CKVX-FM re morning show comments

BRITISH COLUMBIA REGIONAL PANEL
(CBSC Decision 01/02-0059)
S. Warren (Chair), H. Mack (Vice-Chair), R. Cohen (ad hoc), G. Leighton, M. Loh

THE FACTS

On the morning show of July 30, 2001 on CKVX-FM (Xfm, Vancouver), the announcer reporting sports referred to the success of the Seattle Mariners baseball team by saying that the ball club had “bitch-slapped” their opponents the night before. The complainant wrote directly to the station on the day of the broadcast and only wrote to the CBSC about six weeks later. All of the correspondence, both before and after the CBSC's initial involvement, is provided, either in part in the text of the decision or in full in the Appendix.

The Initial Correspondence

All of the correspondence under this heading was sent to the broadcaster before the CBSC became involved in this file. The complainant first wrote, in part (the full text of all of the correspondence in this matter is reproduced in the Appendix):

I am a criminal defence lawyer who is often hired by the Crown to prosecute unpleasant cases.

, 2001, I was on my way to Surrey Provincial Court to deal with such a matter, a father who beat up his daughter because she was “disrespectful”.

As I punched the radio buttons in my car, pre-set by my teenaged daughter, I caught the 'X-FM' 7:30am sportscast. Apparently the Seattle Mariners had little difficulty with their weekend opponents; as your DJ, as I heard it, said that they “bitch-slapped” them around.

I did not catch the name of this really cool DJ who thinks the public airways [sic] are fair transport for his unthinking juvenile patter. Perhaps you could explain to him about the CRTC and the Broadcast Standards […].

The General Manager of the station responded two days later. He said, in part:

CKVX-FM (Xfm) is a member in good standing of the Canadian Broadcast Standards Council, and it is my pleasure to respond to your concerns directly through this correspondence.

Xfm takes its broadcasting responsibilities seriously and we are committed to providing high quality programming, while trying to attract as many listeners who enjoy this format as possible, and admittedly, it's not for everyone.

This is a difficult challenge, but one I gladly accept, and do so with a watchful eye & (ear) on all of our content.

Please accept our apologies for any embarrassment or inconvenience caused to you as a result of any programming you may have heard on Xfm. It is never our intention to offend.

If you wish to discuss this issue or any other regarding the programming at Xfm, please feel free to contact me anytime.

The complainant replied on August 13, saying, in part:

Can you tell me whether I was correct in what I heard? If so, is the phrase an acceptable one for broadcast on your station? If it is not, can you tell me what actions you have taken to ensure it will not be heard again and what actions you have taken to bring home to the announcer who used it that his choice of words was contrary to station policy?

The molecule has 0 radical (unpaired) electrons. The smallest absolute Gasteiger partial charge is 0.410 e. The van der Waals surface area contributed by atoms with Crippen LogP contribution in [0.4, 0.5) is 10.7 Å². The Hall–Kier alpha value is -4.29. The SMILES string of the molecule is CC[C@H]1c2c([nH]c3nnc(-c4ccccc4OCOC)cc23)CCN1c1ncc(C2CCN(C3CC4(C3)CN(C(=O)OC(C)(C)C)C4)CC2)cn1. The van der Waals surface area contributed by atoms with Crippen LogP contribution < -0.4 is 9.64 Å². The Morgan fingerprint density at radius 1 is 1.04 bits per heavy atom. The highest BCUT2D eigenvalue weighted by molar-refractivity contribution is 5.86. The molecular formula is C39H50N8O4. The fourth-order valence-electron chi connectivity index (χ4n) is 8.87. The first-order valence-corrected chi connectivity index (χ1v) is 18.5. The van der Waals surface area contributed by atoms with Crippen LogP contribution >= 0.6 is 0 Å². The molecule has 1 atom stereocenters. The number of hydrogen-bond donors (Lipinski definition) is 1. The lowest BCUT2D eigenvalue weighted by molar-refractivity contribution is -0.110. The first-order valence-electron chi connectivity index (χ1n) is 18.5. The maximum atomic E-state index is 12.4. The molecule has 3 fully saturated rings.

The broadcaster responded to that letter on August 23, in part:

You correctly heard an announcer on Xfm use the term “bitch-slapped” in reference to a baseball score the morning of July 30, 2001. The term is acceptable for use on Xfm, realizing it is accepted within our target audience as a phrase of celebration and/or victory. “Bitch” does not refer to a female in this case, but rather something or someone that may be less significant.

The target audience for Xfm is 18-24 year old men. Within this rock/alternative life-group, terms rejected by the mainstream as profanity, are acceptable and often have unique meanings. It is our intent to attract and retain these listeners. Again, please accept our apology for any embarrassment or inconvenience caused. If you wish to discuss this with me personally, please call the number listed below.

Correspondence Subsequent to the CBSC's Involvement in the File

The foregoing correspondence did not satisfy the complainant's concerns and, on September 16, he spoke to the Executive Director of the CBSC and filed the following complaint:

Please consider this to be a formal complaint about the content of a radio broadcast by station CKVU, 104.9 FM operating as XFM here in B.C., on the 30th of July 2001. I enclose correspondence I have had with the Program Director and General Manager of the station […]. Although I have only heard the expression once, I do not believe that it is acceptable, and the replies to my complaint to the station would seem to indicate that it is a phrase which will be used again, if not deemed inappropriate by you.

I have no complaint with the nature of the response by [the General Manager] who replied to me promptly, courteously and candidly. I do have difficulties with the decision that the complained of phrase is acceptable for broadcast, and the philosophy behind the decision. The station and I are not in dispute over what I heard.